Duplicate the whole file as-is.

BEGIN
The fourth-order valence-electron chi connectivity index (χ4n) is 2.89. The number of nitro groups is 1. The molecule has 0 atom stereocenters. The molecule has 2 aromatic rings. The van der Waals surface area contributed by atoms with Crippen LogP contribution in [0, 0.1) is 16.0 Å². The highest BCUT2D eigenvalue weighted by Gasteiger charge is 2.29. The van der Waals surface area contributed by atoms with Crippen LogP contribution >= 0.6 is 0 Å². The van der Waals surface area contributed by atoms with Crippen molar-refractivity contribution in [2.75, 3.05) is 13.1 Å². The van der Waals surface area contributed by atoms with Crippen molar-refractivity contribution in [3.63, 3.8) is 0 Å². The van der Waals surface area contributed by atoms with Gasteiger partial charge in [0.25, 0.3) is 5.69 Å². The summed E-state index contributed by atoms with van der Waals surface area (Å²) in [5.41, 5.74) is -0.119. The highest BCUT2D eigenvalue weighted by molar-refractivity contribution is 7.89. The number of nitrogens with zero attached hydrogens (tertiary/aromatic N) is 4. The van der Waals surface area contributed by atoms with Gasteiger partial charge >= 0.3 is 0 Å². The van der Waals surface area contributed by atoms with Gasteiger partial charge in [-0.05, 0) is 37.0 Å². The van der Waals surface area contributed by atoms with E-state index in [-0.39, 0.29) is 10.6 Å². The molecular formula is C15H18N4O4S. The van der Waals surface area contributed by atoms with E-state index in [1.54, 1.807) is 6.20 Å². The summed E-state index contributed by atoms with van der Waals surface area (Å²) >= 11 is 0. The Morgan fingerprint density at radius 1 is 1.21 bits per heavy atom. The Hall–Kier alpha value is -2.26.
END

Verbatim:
The fourth-order valence-electron chi connectivity index (χ4n) is 2.89. The number of nitro groups is 1. The molecule has 0 atom stereocenters. The molecule has 2 aromatic rings. The van der Waals surface area contributed by atoms with Crippen LogP contribution in [0, 0.1) is 16.0 Å². The highest BCUT2D eigenvalue weighted by Gasteiger charge is 2.29. The van der Waals surface area contributed by atoms with Crippen LogP contribution >= 0.6 is 0 Å². The van der Waals surface area contributed by atoms with Crippen molar-refractivity contribution in [2.75, 3.05) is 13.1 Å². The van der Waals surface area contributed by atoms with Crippen molar-refractivity contribution in [3.63, 3.8) is 0 Å². The van der Waals surface area contributed by atoms with Gasteiger partial charge in [0.25, 0.3) is 5.69 Å². The summed E-state index contributed by atoms with van der Waals surface area (Å²) in [5.41, 5.74) is -0.119. The highest BCUT2D eigenvalue weighted by molar-refractivity contribution is 7.89. The number of nitrogens with zero attached hydrogens (tertiary/aromatic N) is 4. The van der Waals surface area contributed by atoms with Gasteiger partial charge >= 0.3 is 0 Å². The van der Waals surface area contributed by atoms with Gasteiger partial charge in [-0.05, 0) is 37.0 Å². The van der Waals surface area contributed by atoms with E-state index in [-0.39, 0.29) is 10.6 Å². The molecular formula is C15H18N4O4S. The van der Waals surface area contributed by atoms with E-state index in [1.54, 1.807) is 6.20 Å². The summed E-state index contributed by atoms with van der Waals surface area (Å²) >= 11 is 0. The Morgan fingerprint density at radius 1 is 1.21 bits per heavy atom. The Hall–Kier alpha value is -2.26.